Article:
Computers have been connected to each other in a number of ways over the years; whenever two or more computers (each with at least one processor and some memory) are connected by any means, the result is a network.
Among the technologies used for computer to computer links, consider the following:
Connect a parrallel output port of one computer to a parallel input port of another, with the ``data ready'' bit of the output port connected to the ``data available'' bit of the input port. This approach to connecting machines has frequently been used for machines located in the same room.
Connect a serial output port of one computer to a serial input port of another. This connection may be local (through what is called a null modem) or remote, through a modem and telephone line.
Connect the computers to a token ring or to an ethernet. These options are far more complex than either of the above, and will be discussed in later sections.
In the IBM PC world, there are a number of conflicting standards for such parallel-port to parallel-port links. The reason is that the IBM PC parallel port standard was originally developed as an output-only standard for interfacing to Centronics printers, but the printer port had enough readable status lines to allow some bidirectional misuse of this port for machine to machine communications. Later IBM PC parallel ports (all of those currently made) allow 8-bit data transfers in both direcitons, but software support for this generality is not standardized, and a number of the older conventions are still in use.
A serial communication link operates by sending the data one bit at a time over a single wire between sender and receiver. The byte parallel data presented by a conventional parallel output port is converted to serial form by a parrallel to serial converter, and at the receiving end, the data is converted back to parallel form by a serial to parallel converter. The problem of identifying the start of each data byte adds complexity to this!
By the early 1970's, many machines were made with RS-232 serial ports that could be pushed to data rates over 100 kilobits per second for local communications with a null modem, although rates below 9600 baud dominated until the late 1980s.
The complete logic for a serial transmitter and a serial receiver are usually combined into a single chip called a Universal Asynchronous Receiver Transmitter (a UART). Thus, a bidirectional link between two mahcines can be constructed as follows:
______ ______ ______ ______ | |--| |_______________\| |--| | | | | UART | /| UART | | comp | | | | |/_______________| | | uter | |______|--|______|\ |______|--|______| Parallel serial parallelData is usually sent over a serial line least significant bit first, so if the bit pattern 10110111 is to be sent over a serial link, it would usually be transmitted as:
1 1 1 0 1 1 0 1 _____ ___ _ |_| |_| | | | | | | | | | time -------->Clearly, there is a need to mark the beginning and end of each data packet (one byte, in the common case) sent over a serial link. This is usually done with a start and stop bit. The asynchronous convention that has been standard through the computer age prefixes each data byte with a start signal and adds a stop signal as a suffix. These are coded in exactly the same way as data, with ones and zeros; therefore, they don't require a second wire to cary synchronization data. By convention, the start bit is a one, and the stop bit is a zero; furthermore, if no data is available for transmission, a continuous stream of zeros is sent between the stop bit and the start bit of the next character.
As a result, in context, our example data byte, 10110111, would be transmitted as:
start 1 1 1 0 1 1 0 1 stop _______ ___ _ ___| |_| |_| |____ | | | | | | | | | | | time -------->This convention is followed for transmitting asynchronous data using the RS-232 protocol, the oldest of the protocols commonly used today to move data between computers and modems. In the RS-232 protocol, logical ones are represented by voltages between 5 and 15 volts, and logical zeros are represented by voltages between -5 and -15, and the bit times may vary depending on the data rate.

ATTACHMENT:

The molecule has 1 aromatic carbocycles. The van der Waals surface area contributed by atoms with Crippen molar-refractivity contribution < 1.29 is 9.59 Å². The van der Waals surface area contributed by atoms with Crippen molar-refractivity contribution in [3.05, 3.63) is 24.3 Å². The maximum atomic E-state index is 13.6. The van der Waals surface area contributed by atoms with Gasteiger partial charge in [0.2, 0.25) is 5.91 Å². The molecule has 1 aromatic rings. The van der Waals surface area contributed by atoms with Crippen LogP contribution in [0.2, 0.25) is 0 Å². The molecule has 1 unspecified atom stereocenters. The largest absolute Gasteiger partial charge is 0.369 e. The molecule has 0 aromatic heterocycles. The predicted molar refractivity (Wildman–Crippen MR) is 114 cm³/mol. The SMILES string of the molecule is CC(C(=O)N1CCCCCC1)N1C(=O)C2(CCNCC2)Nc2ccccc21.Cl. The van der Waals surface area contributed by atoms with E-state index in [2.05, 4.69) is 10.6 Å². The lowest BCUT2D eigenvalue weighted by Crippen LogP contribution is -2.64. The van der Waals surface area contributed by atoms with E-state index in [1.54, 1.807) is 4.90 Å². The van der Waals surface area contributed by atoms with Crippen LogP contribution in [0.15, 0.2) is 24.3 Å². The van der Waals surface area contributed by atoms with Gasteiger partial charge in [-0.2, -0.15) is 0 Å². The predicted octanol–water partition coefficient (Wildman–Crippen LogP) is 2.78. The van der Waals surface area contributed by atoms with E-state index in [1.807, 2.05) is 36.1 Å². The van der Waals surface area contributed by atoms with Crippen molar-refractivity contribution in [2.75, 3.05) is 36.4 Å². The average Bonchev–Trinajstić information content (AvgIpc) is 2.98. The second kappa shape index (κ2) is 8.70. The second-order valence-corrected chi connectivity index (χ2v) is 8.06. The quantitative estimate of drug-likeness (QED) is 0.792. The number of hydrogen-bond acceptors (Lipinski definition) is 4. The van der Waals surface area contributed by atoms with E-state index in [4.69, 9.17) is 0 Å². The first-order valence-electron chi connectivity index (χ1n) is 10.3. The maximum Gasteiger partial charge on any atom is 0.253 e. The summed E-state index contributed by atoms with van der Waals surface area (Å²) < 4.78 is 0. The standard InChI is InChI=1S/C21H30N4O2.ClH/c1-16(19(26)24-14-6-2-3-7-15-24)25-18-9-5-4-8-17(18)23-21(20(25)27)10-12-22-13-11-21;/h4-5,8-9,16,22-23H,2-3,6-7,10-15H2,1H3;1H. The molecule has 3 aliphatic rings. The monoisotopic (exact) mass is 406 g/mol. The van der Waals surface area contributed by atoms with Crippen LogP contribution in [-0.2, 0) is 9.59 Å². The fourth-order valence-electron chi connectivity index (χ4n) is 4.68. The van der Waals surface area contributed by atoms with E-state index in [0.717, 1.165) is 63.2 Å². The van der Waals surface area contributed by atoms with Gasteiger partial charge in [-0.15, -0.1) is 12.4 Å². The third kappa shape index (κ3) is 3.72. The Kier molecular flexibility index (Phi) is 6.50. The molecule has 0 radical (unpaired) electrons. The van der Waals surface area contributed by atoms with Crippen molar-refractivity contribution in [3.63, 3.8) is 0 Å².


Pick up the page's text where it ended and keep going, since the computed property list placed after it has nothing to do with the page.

A 75 baud RS-232 communication line can transmit 75 bits per second. Commonly used baud rates include the old Teletype rates of 75 and 110 baud, plus the series based on 300 baud (300, 600, 1200, 2400, 4800, 9600, 19200, etc). For simple modems, it is worth noting that standard telephone lines are rated to handle frequencies between 300 and 3000 cycles per second, and that simple modulation schemes require on the order of one cycle to transmit one bit. Thus, while it is easy to transmit 300 or 1200 baud over a phone line, higher rates require successively more complex analog signalling technology to squeeze their data over a phone line.
Note that, with an asynchronous protocol, the start and stop bits require a significant fraction of the available time. This protocol overhead can be avoided by using a synchronous protocol, where consecutive bytes are simply packed together and transmitted as one long string of bits. Maintaining the synchronization between transmitter and receiver with a synchronous protocol requires far better clocks than are required for asynchronous protocols. For 8 bit data with start and stop bits as outlined above, if the transmitter and receiver clocks are tuned to within about one part in 20 of each other, reliable communication is possible. This is because the clocks are resynchronized by every start pulse, no more than 10 bits are sent following each start pulse, and if the difference between transmitter and receiver clocks is more than one bit at the end of 10 bit times, the data will be misread.
In synchronous data communication, resynchronization occurs whenever there is a 0 to 1 or a 1 to 0 transition on the input, but long strings of 0s or 1s offer no opportunity to resynchronize. If parity bits are included with each transmitted byte, and if odd parity is used, this guarantees two transitions for every 8 data bits transmitted, but it offers no way to detect the boundary between successive data bytes. It is conventional to include special synchronization characters in the line periodically to overcome this problem -- in IBM's bisynch protocol, for example, two consecutive SYNC characters must be inserted in the data stream periodically, SYNC characters are transmitted continuously when there is no data to transmit, and the receiver removes all sync characters from the data stream delivered to the user.
It is interesting to look at the consequences of errors in asynchronous communication. If one bit is changed, at random, in a stream of asynchronously transmitted data, not only can a data bit be corrupted, but bytes can be added or lost from the data stream.